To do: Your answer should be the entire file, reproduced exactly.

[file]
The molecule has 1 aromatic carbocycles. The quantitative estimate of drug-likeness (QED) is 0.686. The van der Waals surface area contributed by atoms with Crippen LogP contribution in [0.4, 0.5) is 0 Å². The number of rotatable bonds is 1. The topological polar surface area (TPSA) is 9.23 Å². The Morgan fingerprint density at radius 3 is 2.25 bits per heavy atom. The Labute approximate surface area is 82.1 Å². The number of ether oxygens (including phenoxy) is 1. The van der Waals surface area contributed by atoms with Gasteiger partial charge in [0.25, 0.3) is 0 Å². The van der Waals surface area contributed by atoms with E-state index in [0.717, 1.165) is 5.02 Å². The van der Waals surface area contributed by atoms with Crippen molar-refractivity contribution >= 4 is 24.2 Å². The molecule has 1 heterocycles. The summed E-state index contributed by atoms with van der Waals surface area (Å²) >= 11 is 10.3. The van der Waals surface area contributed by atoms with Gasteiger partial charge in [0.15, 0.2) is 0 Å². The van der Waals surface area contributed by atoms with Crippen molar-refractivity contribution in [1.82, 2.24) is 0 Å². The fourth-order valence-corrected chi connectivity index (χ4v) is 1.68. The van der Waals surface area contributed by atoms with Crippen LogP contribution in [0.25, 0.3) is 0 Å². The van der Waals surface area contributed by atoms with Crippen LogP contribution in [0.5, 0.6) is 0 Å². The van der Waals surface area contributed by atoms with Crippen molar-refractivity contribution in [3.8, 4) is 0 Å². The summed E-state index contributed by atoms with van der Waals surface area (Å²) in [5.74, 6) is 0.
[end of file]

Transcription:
The molecule has 1 aromatic carbocycles. The quantitative estimate of drug-likeness (QED) is 0.686. The van der Waals surface area contributed by atoms with Crippen LogP contribution in [0.4, 0.5) is 0 Å². The number of rotatable bonds is 1. The topological polar surface area (TPSA) is 9.23 Å². The Morgan fingerprint density at radius 3 is 2.25 bits per heavy atom. The Labute approximate surface area is 82.1 Å². The number of ether oxygens (including phenoxy) is 1. The van der Waals surface area contributed by atoms with Gasteiger partial charge in [0.25, 0.3) is 0 Å². The van der Waals surface area contributed by atoms with E-state index in [0.717, 1.165) is 5.02 Å². The van der Waals surface area contributed by atoms with Crippen molar-refractivity contribution >= 4 is 24.2 Å². The molecule has 1 heterocycles. The summed E-state index contributed by atoms with van der Waals surface area (Å²) >= 11 is 10.3. The van der Waals surface area contributed by atoms with Gasteiger partial charge in [0.15, 0.2) is 0 Å². The van der Waals surface area contributed by atoms with Crippen molar-refractivity contribution in [1.82, 2.24) is 0 Å². The fourth-order valence-corrected chi connectivity index (χ4v) is 1.68. The van der Waals surface area contributed by atoms with Crippen LogP contribution in [0.25, 0.3) is 0 Å². The van der Waals surface area contributed by atoms with Crippen LogP contribution in [0.5, 0.6) is 0 Å². The van der Waals surface area contributed by atoms with Crippen molar-refractivity contribution in [3.8, 4) is 0 Å². The summed E-state index contributed by atoms with van der Waals surface area (Å²) in [5.74, 6) is 0.